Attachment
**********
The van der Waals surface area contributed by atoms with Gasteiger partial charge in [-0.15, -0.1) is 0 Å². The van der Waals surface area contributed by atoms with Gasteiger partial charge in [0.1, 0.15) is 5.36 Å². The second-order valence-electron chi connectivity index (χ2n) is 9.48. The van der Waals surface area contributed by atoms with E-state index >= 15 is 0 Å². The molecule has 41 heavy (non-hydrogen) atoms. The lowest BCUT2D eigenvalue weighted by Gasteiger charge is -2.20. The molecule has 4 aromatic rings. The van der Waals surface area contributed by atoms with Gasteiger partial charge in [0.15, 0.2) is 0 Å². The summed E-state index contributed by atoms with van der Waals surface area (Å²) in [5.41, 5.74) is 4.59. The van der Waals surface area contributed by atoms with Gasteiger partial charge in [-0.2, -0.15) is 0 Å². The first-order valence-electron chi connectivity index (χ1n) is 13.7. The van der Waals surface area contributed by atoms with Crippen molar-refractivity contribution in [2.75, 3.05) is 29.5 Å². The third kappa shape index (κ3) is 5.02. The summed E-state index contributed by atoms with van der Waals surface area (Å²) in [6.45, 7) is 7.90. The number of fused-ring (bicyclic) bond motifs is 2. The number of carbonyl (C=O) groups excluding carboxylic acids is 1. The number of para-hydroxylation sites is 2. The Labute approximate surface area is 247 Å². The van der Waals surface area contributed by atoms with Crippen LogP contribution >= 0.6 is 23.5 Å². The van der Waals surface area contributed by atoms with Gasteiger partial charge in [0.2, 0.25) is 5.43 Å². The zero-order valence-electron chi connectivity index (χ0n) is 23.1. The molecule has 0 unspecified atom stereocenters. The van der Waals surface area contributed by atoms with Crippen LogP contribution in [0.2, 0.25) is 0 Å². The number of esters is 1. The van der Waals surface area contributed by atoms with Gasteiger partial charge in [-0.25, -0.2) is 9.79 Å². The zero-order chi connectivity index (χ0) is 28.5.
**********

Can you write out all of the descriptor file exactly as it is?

The van der Waals surface area contributed by atoms with Gasteiger partial charge in [-0.15, -0.1) is 0 Å². The van der Waals surface area contributed by atoms with Gasteiger partial charge in [0.1, 0.15) is 5.36 Å². The second-order valence-electron chi connectivity index (χ2n) is 9.48. The van der Waals surface area contributed by atoms with E-state index >= 15 is 0 Å². The molecule has 41 heavy (non-hydrogen) atoms. The lowest BCUT2D eigenvalue weighted by Gasteiger charge is -2.20. The molecule has 4 aromatic rings. The van der Waals surface area contributed by atoms with Gasteiger partial charge in [0.15, 0.2) is 0 Å². The summed E-state index contributed by atoms with van der Waals surface area (Å²) in [5.41, 5.74) is 4.59. The van der Waals surface area contributed by atoms with Gasteiger partial charge in [-0.2, -0.15) is 0 Å². The first-order valence-electron chi connectivity index (χ1n) is 13.7. The van der Waals surface area contributed by atoms with Crippen molar-refractivity contribution in [2.75, 3.05) is 29.5 Å². The third kappa shape index (κ3) is 5.02. The summed E-state index contributed by atoms with van der Waals surface area (Å²) in [6.45, 7) is 7.90. The number of fused-ring (bicyclic) bond motifs is 2. The number of carbonyl (C=O) groups excluding carboxylic acids is 1. The number of para-hydroxylation sites is 2. The Labute approximate surface area is 247 Å². The van der Waals surface area contributed by atoms with Crippen LogP contribution >= 0.6 is 23.5 Å². The van der Waals surface area contributed by atoms with Gasteiger partial charge in [0.2, 0.25) is 5.43 Å². The zero-order valence-electron chi connectivity index (χ0n) is 23.1. The molecule has 0 unspecified atom stereocenters. The van der Waals surface area contributed by atoms with Crippen LogP contribution in [0.2, 0.25) is 0 Å². The number of esters is 1. The van der Waals surface area contributed by atoms with Gasteiger partial charge in [-0.25, -0.2) is 9.79 Å². The zero-order chi connectivity index (χ0) is 28.5.